A transformer is a static electrical device that transfers energy by inductive coupling between its winding circuits. A varying current in the primary winding creates a varying magnetic flux in the transformer’s core and thus a varying magnetic flux through the secondary winding.
This varying magnetic flux induces a varying electromotive force (EMF), or “voltage”, in the secondary winding In electrical engineering, two conductors are referred to as mutual-inductively coupled or magnetically coupled  when they are configured such that change in current flow through one wire induces a voltage across the ends of the other wire through electromagnetic induction.
The amount of inductive coupling between two conductors is measured by their mutual inductance.
Transformers range in size from a thumbnail-sized coupling transformer hidden inside a stagemicrophone to huge units weighing hundreds of tons used in power plant substations or to interconnect portions of the power grid. All operate on the same basic principles, although the range of designs is wide.
The transformer is based on two principles: first, that an electric current can produce a magnetic field (electromagnetism) and second that a changing magnetic field within a coil of wire induces a voltage across the ends of the coil (electromagnetic induction).
Changing the current in the primary coil changes the magnetic flux that is developed. The changing magnetic flux induces a voltage in the secondary coil. An ideal transformer is shown in the figure below. Current passing through the primary coil creates a magnetic field. The primary and secondary coils are wrapped around a core of very high magnetic permeability, such as iron, so that most of the magnetic flux passes through both the primary and secondary coils.
If a load is connected to the secondary winding, the load current and voltage will be in the directions indicated, given the primary current and voltage in the directions indicated (each will be alternating current in practice). Ideal power transformer If a load is connected to the secondary winding, current will flow in this winding, and electrical energy will be transferred from the primary circuit through the transformer to the load. Transformers may be used for AC-to-AC conversion of a single power frequency, or for conversion of signal power over a wide range of frequencies, such as audio or radio frequencies.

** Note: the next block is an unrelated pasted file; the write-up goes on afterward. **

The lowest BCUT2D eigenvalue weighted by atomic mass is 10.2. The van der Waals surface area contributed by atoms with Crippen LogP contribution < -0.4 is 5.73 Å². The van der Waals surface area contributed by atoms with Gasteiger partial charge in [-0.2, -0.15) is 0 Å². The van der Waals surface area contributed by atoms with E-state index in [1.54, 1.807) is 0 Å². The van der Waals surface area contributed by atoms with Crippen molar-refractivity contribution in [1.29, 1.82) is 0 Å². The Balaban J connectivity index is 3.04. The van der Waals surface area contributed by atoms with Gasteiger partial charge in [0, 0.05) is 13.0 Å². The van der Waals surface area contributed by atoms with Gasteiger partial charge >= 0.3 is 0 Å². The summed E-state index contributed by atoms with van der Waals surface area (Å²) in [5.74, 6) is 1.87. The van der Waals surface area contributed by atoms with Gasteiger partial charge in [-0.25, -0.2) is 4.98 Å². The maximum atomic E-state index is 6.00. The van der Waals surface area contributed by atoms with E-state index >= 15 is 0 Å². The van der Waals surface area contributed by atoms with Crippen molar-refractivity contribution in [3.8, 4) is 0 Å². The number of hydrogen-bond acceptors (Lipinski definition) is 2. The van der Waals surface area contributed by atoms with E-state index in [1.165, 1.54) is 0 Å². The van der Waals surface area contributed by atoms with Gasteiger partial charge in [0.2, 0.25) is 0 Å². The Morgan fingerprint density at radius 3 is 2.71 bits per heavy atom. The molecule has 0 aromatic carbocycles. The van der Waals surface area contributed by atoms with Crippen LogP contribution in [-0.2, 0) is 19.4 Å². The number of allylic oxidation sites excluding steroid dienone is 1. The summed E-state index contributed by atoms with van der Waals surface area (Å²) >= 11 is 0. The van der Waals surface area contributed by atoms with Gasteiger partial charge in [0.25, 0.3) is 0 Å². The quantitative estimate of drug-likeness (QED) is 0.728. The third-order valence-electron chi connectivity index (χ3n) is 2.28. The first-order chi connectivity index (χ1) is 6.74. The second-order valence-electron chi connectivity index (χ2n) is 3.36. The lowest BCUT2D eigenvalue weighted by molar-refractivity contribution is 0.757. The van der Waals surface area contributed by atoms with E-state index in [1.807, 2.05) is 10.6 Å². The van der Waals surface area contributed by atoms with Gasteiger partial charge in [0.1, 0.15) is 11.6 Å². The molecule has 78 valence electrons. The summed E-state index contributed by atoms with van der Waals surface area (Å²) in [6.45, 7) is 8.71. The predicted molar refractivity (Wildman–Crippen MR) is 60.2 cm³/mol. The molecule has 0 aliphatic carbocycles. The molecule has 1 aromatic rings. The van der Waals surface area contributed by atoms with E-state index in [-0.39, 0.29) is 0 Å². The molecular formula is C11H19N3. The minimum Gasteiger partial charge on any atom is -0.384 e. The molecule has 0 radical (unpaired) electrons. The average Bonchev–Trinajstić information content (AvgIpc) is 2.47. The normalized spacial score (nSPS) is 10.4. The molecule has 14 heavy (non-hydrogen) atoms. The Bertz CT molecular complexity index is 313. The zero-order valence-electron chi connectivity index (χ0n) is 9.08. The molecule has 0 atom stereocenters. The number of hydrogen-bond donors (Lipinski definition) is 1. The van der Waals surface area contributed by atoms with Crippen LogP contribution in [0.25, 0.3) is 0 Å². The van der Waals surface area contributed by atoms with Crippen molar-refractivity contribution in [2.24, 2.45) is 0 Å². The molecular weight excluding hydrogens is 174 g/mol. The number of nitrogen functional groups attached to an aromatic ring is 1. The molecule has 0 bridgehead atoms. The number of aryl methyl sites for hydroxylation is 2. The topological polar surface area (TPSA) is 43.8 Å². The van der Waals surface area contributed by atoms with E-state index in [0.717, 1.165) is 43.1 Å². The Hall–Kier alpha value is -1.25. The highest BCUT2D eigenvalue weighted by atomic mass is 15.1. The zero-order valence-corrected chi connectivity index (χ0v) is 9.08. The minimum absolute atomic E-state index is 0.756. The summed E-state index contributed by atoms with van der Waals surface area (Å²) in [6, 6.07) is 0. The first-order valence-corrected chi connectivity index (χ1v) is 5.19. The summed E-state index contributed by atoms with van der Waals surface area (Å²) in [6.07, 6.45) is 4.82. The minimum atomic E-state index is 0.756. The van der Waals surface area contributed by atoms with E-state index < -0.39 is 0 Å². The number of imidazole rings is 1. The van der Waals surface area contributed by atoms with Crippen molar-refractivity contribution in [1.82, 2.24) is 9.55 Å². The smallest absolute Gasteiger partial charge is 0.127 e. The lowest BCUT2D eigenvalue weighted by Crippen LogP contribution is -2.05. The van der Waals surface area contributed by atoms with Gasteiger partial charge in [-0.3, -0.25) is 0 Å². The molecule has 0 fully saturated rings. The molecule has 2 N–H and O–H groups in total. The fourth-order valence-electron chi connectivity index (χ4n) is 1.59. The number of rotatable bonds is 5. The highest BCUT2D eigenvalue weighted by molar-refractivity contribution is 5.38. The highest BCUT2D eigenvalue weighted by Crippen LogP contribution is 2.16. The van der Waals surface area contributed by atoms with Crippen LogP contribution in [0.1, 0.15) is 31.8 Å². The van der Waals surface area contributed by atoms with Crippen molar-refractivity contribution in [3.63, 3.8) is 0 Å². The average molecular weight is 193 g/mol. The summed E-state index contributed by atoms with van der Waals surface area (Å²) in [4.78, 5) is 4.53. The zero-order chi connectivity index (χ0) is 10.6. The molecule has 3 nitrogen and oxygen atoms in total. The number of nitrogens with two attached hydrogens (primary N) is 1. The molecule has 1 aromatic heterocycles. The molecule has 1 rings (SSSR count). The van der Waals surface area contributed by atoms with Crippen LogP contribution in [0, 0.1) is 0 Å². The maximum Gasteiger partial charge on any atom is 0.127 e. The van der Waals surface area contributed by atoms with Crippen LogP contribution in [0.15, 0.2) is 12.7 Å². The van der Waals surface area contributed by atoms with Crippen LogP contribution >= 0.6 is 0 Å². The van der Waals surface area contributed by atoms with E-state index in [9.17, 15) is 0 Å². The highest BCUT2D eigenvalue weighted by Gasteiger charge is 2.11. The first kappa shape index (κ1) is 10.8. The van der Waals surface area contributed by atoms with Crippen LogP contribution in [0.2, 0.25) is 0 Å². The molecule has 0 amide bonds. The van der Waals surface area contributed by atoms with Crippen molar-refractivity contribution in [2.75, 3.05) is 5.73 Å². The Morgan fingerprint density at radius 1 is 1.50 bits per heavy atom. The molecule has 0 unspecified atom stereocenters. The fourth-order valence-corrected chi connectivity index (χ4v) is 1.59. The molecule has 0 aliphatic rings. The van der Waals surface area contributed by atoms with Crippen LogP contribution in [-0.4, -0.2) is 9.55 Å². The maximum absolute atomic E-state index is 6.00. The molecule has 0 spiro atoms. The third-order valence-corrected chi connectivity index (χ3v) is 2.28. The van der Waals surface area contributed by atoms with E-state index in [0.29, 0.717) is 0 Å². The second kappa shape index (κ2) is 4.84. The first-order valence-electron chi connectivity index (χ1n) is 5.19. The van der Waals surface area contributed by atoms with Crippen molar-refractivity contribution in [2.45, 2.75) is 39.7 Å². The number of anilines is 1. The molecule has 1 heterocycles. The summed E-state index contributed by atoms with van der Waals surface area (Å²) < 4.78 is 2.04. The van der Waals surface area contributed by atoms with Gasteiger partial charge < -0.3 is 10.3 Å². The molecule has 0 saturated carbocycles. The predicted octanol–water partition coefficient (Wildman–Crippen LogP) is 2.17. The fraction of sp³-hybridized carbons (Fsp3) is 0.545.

In an ideal transformer, the induced voltage in the secondary winding (Vs) is in proportion to the primary voltage (Vp) and is given by the ratio of the number of turns in the secondary (Ns) to the number of turns in the primary (Np) as follows: If the secondary coil is attached to a load that allows current to flow, electrical power is transmitted from the primary circuit to the secondary circuit. Ideally, the transformer is perfectly efficient. All the incoming energy is transformed from the primary circuit to themagnetic field and into the secondary circuit.
If this condition is met, the input electric power must equal the output power: giving the ideal transformer equation Hysteresis losses Each time the magnetic field is reversed, a small amount of energy is lost due to hysteresis within the core. For a given core material, the loss is proportional to the frequency, and is a function of the peak flux density to which it is subjected.  Eddy current losses Ferromagnetic materials are also good conductors and a core made from such a material also constitutes a single short-circuited turn throughout its entire length.